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I would like to have a short example on how do you actually perform relationships in Entity Framework 4 Code-First CTP 5 ?

Would love an example for these kind of relations :

* one-to-many
* many-to-many

Thanks a lots!

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1 Answer 1

up vote 10 down vote accepted

One to One

public class One
{
  public int Id {get;set;}
  public virtual Two RelationTwo {get;set;}
}

public class Two
{
 public int Id {get;set;}
 public virtual One RelationOne {get;set;}
}

Things to note, it has to be virtual

One to Many

public class One
{
  public int Id {get;set;}
  public virtual ICollection<Two> RelationTwo {get;set;}
}

public class Two
{
 public int Id {get;set;}
 public virtual One RelationOne {get;set;}
}

Many to Many

public class One
{
  public int Id {get;set;}
  public virtual ICollection<Two> RelationTwo {get;set;}
}

public class Two
{
 public int Id {get;set;}
 public virtual ICollection<One> RelationOne {get;set;}
}

note that it needs to be ICollection

Following links maybe helpful, click and click

Hope this helps.

EDIT

Updated to include one to many.

EDIT #2

Updated to include a potential for doing the Invoice <-> Product scenario which was requested by comment.

note: this is untested, but should put you in the right direction

public class Invoice
{
    public int Id {get;set;}
    //.. etc. other details on invoice, linking to shipping address etc.

    public virtual ICollection<InvoiceProduct> Items {get;set;}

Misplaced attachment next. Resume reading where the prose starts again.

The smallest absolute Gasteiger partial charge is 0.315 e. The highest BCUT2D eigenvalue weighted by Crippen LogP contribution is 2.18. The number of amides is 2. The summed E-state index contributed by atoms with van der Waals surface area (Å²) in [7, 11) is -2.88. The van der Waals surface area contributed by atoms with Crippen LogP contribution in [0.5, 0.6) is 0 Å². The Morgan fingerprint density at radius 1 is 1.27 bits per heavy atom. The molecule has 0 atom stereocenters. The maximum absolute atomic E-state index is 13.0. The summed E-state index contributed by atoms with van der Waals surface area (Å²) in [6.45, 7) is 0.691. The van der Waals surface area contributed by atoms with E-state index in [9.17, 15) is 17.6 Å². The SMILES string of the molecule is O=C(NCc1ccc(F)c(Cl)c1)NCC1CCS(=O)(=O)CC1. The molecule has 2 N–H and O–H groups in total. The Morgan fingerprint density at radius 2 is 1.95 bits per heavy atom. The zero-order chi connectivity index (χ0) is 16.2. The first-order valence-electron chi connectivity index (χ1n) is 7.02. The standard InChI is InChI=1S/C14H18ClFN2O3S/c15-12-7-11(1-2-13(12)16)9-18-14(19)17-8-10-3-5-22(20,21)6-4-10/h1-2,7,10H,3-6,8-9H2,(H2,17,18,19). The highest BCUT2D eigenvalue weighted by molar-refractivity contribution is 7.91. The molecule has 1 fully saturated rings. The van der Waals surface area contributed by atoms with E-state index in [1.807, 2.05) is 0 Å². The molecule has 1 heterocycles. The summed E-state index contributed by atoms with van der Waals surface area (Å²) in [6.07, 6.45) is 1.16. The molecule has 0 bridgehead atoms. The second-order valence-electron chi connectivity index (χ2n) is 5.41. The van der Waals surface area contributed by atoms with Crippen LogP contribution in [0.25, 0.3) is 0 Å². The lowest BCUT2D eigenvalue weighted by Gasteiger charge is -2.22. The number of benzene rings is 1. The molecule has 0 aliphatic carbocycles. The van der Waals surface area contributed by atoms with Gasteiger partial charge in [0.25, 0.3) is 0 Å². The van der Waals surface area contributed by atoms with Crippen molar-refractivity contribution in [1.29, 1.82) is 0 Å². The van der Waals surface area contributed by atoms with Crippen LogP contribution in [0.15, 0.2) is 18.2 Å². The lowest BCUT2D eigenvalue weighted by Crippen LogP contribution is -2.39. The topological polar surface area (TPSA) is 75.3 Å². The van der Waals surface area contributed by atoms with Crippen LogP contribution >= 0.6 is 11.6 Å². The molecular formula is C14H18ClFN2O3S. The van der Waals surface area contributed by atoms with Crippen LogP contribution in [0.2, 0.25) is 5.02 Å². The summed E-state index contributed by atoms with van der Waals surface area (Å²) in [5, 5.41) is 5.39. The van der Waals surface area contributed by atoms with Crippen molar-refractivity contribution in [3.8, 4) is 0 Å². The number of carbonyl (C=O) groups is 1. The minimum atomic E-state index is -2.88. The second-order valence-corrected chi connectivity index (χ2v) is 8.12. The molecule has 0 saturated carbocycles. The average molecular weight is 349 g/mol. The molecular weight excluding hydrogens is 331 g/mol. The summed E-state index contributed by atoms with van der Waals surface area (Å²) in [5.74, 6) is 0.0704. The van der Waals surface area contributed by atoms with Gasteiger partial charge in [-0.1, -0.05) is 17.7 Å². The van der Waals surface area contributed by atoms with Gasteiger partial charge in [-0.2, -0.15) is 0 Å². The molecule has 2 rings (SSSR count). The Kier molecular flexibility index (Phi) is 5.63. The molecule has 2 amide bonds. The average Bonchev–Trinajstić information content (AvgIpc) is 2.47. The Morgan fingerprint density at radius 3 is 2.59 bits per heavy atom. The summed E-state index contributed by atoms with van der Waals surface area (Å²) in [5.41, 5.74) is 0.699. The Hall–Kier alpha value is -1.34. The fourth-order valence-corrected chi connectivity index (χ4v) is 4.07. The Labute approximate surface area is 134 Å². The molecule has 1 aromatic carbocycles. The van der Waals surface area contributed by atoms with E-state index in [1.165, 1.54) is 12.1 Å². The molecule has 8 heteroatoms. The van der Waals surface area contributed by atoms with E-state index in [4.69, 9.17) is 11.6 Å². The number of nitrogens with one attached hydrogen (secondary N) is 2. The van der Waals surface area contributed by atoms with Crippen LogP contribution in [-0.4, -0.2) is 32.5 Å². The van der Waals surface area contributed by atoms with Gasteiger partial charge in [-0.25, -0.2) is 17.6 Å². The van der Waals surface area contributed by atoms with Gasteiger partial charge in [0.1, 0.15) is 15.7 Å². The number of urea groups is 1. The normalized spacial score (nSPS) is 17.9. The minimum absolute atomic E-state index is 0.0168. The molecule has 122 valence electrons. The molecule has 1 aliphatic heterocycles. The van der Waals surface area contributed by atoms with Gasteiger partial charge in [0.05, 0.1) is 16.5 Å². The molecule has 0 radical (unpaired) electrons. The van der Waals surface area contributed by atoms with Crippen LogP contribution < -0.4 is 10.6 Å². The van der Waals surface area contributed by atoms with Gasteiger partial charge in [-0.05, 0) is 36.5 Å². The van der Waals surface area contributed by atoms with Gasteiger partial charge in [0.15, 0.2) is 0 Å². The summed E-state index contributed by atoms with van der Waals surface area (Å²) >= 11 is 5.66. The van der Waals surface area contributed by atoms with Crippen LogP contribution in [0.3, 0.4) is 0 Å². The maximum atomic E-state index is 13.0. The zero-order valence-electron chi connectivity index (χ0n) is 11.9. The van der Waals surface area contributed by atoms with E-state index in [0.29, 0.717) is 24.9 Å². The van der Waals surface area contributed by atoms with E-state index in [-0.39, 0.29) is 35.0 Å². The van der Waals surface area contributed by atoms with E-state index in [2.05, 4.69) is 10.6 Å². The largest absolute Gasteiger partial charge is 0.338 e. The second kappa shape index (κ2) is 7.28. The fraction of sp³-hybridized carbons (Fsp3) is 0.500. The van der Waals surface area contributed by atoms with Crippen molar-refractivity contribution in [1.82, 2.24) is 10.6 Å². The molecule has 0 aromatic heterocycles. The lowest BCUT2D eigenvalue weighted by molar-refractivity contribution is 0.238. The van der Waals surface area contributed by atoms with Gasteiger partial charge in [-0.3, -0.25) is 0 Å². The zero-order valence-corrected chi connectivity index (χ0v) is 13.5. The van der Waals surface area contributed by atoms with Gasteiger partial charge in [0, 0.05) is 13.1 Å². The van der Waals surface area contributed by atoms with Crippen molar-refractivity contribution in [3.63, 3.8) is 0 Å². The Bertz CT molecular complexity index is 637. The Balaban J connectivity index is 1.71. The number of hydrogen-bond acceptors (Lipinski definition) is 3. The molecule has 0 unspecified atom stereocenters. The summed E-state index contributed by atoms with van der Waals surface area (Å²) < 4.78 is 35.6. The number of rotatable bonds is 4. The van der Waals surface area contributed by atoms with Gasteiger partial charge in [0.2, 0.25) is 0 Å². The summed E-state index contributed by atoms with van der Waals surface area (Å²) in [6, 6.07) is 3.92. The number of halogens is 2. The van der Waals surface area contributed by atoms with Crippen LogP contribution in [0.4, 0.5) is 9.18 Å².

}

public class InvoiceProduct
{
    public int Id {get;set;}
    public int Quantity {get;set;}
    public decimal Price {get;set;} // possibly calculated
    //.. other details such as discounts maybe

    public virtual Product Product {get;set;}
    public virtual Invoice Order {get;set;} // maybe but not required
}

public class Product
{
    public int Id {get;set;}
    //.. other details about product
}

Using this you could then iterate through all the items on the invoice and then foreach be able to show the invoice details about each item as well as a description from the product itself.

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2  
I don't believe they need to be virtual (but I do highly recommend making them virtual). If they are not marked as virtual, the relationship will still exist, but EF will not use lazy loading and will only load the other side of the relationship if the corresponding entity has been loaded into the session. Also, for one-to-many, which how to do it can be inferred by your answer, does not need references on both sides, though it may make sense depneding on the needs of the application. –  Brian Ball Jan 19 '11 at 14:06
1  
Just another link you make be interested in, I found it to be a fairly useful intro to code first: weblogs.asp.net/scottgu/archive/2010/07/16/… –  Manatherin Jan 19 '11 at 14:11
    
Thanks for the answer so far. One more thing. IF its in a Bill context where your invoice have item line. That would involve a relationship table. How do you proceed with this scenario ? –  Rushino Jan 19 '11 at 14:41
    
Updated to add 1 to many - @Rushino can you expan the scenario you mention above a bit more please? –  WestDiscGolf Jan 19 '11 at 19:58
    
Ok. I will put you in a billing context. You have an invoice (First entity). The invoice include products (Second entity) but there are Lines on the invoice which include the quantity of products you bought. There is obviously a relationship table which include IdLine, IdInvoice, IdProduct and Quantity. How can you do this scenario using EF4 Code-First ? –  Rushino Jan 19 '11 at 22:54

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